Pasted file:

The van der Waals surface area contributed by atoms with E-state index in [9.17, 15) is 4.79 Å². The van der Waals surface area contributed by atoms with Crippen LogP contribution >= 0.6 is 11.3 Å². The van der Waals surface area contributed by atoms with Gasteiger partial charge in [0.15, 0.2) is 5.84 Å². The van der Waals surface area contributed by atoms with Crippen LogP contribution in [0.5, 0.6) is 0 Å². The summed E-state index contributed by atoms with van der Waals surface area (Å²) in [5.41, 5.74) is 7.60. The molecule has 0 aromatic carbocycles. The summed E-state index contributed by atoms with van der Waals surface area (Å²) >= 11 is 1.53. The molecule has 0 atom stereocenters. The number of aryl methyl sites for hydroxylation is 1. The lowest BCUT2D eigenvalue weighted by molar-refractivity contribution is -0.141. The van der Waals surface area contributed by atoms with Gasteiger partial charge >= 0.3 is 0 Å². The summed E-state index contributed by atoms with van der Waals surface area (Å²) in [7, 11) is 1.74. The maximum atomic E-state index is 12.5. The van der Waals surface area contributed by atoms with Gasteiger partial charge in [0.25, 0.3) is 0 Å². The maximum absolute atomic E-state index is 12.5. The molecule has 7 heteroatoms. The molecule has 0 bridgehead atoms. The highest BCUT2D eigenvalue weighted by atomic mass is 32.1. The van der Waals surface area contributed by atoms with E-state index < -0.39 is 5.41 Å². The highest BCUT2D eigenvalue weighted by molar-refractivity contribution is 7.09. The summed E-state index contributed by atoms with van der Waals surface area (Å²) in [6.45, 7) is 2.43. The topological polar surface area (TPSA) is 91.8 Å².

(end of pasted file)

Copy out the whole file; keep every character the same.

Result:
The van der Waals surface area contributed by atoms with E-state index in [9.17, 15) is 4.79 Å². The van der Waals surface area contributed by atoms with Crippen LogP contribution >= 0.6 is 11.3 Å². The van der Waals surface area contributed by atoms with Gasteiger partial charge in [0.15, 0.2) is 5.84 Å². The van der Waals surface area contributed by atoms with Crippen LogP contribution in [0.5, 0.6) is 0 Å². The summed E-state index contributed by atoms with van der Waals surface area (Å²) in [5.41, 5.74) is 7.60. The molecule has 0 aromatic carbocycles. The summed E-state index contributed by atoms with van der Waals surface area (Å²) >= 11 is 1.53. The molecule has 0 atom stereocenters. The number of aryl methyl sites for hydroxylation is 1. The lowest BCUT2D eigenvalue weighted by molar-refractivity contribution is -0.141. The van der Waals surface area contributed by atoms with Gasteiger partial charge >= 0.3 is 0 Å². The summed E-state index contributed by atoms with van der Waals surface area (Å²) in [7, 11) is 1.74. The maximum atomic E-state index is 12.5. The van der Waals surface area contributed by atoms with Gasteiger partial charge in [0.25, 0.3) is 0 Å². The maximum absolute atomic E-state index is 12.5. The molecule has 7 heteroatoms. The molecule has 0 bridgehead atoms. The highest BCUT2D eigenvalue weighted by atomic mass is 32.1. The van der Waals surface area contributed by atoms with E-state index < -0.39 is 5.41 Å². The highest BCUT2D eigenvalue weighted by molar-refractivity contribution is 7.09. The summed E-state index contributed by atoms with van der Waals surface area (Å²) in [6.45, 7) is 2.43. The topological polar surface area (TPSA) is 91.8 Å².